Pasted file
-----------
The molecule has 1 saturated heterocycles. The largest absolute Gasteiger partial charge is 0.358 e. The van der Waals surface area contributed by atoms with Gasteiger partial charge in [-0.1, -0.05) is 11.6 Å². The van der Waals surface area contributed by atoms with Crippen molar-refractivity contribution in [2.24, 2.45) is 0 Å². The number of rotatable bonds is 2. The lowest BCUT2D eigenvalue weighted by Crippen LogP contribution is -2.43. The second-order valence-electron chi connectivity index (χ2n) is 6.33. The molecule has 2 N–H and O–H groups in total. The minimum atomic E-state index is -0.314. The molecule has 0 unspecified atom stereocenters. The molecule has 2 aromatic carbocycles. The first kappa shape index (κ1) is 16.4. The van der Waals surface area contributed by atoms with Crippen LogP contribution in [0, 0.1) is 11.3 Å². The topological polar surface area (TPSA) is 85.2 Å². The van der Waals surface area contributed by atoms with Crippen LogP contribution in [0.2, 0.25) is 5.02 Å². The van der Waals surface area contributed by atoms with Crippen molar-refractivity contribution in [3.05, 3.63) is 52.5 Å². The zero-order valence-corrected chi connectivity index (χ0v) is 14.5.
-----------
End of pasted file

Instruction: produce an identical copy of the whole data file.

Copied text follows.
The molecule has 1 saturated heterocycles. The largest absolute Gasteiger partial charge is 0.358 e. The van der Waals surface area contributed by atoms with Gasteiger partial charge in [-0.1, -0.05) is 11.6 Å². The van der Waals surface area contributed by atoms with Crippen molar-refractivity contribution in [2.24, 2.45) is 0 Å². The number of rotatable bonds is 2. The lowest BCUT2D eigenvalue weighted by Crippen LogP contribution is -2.43. The second-order valence-electron chi connectivity index (χ2n) is 6.33. The molecule has 2 N–H and O–H groups in total. The minimum atomic E-state index is -0.314. The molecule has 0 unspecified atom stereocenters. The molecule has 2 aromatic carbocycles. The first kappa shape index (κ1) is 16.4. The van der Waals surface area contributed by atoms with Crippen LogP contribution in [0, 0.1) is 11.3 Å². The topological polar surface area (TPSA) is 85.2 Å². The van der Waals surface area contributed by atoms with Crippen LogP contribution in [0.2, 0.25) is 5.02 Å². The van der Waals surface area contributed by atoms with Crippen molar-refractivity contribution in [3.05, 3.63) is 52.5 Å². The zero-order valence-corrected chi connectivity index (χ0v) is 14.5.